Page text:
What are Ozlandish Writings?

From July 2010 to December 2014 we ran OZLAND PICTURE STORIES as described below. Sadly though the number of writers reduced over the years and we decided to call it a day. We leave these as a record of the good times we had.

Are "You" ready to challenge your writing skills? Then participate in our OZLAND Picture Stories writing series at The Ozland Art Gallery.

Each month a new picture will be picked, from our OZLAND Artist of the Month collection, with different themes. Your goal is to write a 500-1000 word... poem... essay... or story about the picture picked. This is a chance for you to challenge your writing skills each month. Story can be written in ANY genre... sci fi... romance... ghost... fantasy... fiction... non-fiction... biography... mystery... historical... whatever your writing genre... feel free to experiment. Send your writing inworld to Sven Pertelson as a notecard to have it included on the web site. We meet at the The Ozland Art Gallery each Wednesday at Noon and 6pm SLT to read the latest submissions on voice. More Information

Wednesday, October 30, 2013

Melisa - Part 4 - by lillian Morpork

The scarecrow stood in the field enjoying the golden light and cool breeze of the autumn sunset. He was tattered from the spring and summer seasons of storm, wind and hot sun. Soon, he would be taken down and stored away to await his annual renewal, next spring. Now, he was remembering.

He smiled, although there was no outward sign on his worn and dirty face. He recalled that long ago spring when he was new, and a little girl who came, walking carefully toward him. In her arms she carried a new born kid. Her whole body shone with excitement barely controlled. When she reached him she looked up and said “look, Mr. Scarecrow, I have a baby goat to look after. His mother rejected him, and Daddy said I can raise him. I will call him King William, after William the Conqueror of Normandy, who beat the Saxon King Harold, and became King of England. This King William of mine, he is a conqueror, too, and a fighter; he wants to live, and I will help him.”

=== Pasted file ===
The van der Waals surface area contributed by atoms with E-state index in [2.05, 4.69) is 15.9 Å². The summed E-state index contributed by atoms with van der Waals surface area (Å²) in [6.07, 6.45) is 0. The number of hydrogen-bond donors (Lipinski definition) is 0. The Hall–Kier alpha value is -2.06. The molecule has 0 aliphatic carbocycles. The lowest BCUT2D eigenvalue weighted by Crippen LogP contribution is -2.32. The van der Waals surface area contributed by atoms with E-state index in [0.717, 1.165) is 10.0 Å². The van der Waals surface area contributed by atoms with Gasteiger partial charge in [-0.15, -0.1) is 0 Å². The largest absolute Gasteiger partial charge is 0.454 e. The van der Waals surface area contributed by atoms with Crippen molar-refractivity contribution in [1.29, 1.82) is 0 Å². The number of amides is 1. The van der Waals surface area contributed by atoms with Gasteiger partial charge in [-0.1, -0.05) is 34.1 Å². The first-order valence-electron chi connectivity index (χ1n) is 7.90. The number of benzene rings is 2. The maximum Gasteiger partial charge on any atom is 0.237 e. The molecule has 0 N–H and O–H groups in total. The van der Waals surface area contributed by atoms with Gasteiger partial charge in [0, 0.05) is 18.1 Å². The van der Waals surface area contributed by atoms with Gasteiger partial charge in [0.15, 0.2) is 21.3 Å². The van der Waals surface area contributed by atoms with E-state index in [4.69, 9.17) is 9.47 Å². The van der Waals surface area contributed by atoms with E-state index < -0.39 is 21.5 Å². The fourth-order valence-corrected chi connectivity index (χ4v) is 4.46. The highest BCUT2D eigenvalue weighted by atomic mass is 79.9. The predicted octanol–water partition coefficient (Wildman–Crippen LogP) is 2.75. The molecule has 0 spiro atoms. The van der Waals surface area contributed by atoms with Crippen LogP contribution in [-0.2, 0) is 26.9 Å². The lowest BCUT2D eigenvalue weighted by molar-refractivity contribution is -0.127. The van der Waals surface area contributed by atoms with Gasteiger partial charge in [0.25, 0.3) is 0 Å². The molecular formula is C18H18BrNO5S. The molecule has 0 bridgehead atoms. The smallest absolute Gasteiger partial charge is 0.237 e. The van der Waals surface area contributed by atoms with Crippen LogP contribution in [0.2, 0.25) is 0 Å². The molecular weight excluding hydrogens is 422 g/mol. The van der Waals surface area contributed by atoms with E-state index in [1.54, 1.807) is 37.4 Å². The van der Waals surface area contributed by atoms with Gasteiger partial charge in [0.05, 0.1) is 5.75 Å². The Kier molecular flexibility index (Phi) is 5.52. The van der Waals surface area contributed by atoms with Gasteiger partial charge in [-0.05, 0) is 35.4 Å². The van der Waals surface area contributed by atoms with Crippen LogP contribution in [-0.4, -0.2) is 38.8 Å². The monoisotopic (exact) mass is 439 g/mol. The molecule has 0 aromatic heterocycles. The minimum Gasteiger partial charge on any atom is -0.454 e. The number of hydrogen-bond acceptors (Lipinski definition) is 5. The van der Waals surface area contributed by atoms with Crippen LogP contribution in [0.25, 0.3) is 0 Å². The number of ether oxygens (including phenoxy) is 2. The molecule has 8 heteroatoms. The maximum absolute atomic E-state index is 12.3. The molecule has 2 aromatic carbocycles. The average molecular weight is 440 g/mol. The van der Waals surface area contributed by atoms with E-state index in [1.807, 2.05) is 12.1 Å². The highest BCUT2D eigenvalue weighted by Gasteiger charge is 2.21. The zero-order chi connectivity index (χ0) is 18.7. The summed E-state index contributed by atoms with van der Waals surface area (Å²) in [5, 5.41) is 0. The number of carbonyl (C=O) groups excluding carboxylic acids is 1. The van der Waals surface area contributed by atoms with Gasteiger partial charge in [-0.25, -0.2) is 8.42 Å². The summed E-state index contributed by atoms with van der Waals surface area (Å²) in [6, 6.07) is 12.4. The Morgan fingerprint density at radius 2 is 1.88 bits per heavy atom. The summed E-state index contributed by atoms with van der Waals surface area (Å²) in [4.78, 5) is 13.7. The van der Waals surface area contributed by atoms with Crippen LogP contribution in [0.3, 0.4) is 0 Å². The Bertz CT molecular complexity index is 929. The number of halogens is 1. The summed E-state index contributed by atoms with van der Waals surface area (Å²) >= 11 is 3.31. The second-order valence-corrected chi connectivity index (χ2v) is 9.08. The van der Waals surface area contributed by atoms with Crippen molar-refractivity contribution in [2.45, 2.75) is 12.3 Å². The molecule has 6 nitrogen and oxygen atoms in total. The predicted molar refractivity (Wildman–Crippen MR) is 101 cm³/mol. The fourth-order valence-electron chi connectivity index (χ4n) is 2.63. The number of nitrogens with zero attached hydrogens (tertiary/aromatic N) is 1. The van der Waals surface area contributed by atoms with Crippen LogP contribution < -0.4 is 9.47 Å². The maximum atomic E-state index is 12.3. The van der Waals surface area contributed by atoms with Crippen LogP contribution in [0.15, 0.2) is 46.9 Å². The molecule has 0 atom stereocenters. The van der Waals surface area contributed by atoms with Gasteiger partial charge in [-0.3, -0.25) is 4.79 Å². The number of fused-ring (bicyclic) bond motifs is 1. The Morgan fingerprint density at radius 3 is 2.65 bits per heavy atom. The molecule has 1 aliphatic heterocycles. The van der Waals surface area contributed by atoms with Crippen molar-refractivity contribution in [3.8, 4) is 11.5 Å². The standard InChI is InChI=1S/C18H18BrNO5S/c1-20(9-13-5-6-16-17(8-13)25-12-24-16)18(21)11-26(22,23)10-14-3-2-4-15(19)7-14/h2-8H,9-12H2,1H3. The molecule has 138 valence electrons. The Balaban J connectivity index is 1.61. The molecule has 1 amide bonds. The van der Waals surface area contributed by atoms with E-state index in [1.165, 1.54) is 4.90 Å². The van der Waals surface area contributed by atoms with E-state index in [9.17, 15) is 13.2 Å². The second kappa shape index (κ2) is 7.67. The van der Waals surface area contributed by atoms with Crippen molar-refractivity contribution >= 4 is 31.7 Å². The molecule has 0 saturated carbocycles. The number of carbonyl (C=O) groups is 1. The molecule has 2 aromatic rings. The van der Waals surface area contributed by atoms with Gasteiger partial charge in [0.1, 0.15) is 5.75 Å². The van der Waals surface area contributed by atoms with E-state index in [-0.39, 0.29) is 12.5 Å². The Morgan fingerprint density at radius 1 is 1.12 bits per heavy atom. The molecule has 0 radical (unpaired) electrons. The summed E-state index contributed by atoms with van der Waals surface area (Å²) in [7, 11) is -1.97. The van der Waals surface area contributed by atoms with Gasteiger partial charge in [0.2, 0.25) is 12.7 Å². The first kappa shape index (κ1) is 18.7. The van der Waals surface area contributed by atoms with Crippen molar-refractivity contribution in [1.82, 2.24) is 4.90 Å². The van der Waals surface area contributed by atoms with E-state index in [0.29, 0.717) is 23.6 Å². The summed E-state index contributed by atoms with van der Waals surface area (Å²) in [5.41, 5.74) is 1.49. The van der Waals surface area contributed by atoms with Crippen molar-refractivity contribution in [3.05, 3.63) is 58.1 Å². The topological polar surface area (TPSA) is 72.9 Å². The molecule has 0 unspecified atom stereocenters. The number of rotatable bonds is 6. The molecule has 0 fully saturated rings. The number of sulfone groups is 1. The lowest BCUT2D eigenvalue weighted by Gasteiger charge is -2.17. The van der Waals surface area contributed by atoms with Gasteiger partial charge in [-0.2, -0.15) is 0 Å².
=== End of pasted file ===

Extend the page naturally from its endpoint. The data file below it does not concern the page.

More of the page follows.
She was a sweet child, and often came to visit him. While the kid was young, she carried him, but soon he was tottering along behind her. After he was grown, he went everywhere with her, though for part of the day, she was away. She said she went to school, and in their conversations, he gathered that school was a place of learning.

He remembered the day she came out to say goodbye. She was going to the city to go to a different school, where she would learn things like archaeology and Astronomy. She said the first was digging and finding evidence of ancient people, and would take her all over the world. The other was a study of the stars and other things far out in space. She told him stars were actually suns, some much bigger than their sun. She was gone for long periods, and he only saw her when harvest was over, and again when spring came, and he was new again.

No matter how many times his head and body was filled with new straw, he was still able to remember all that had gone before. The years passed, and Melisa grew from child to young woman, to mother then widow, and her visits were shorter and became more infrequent.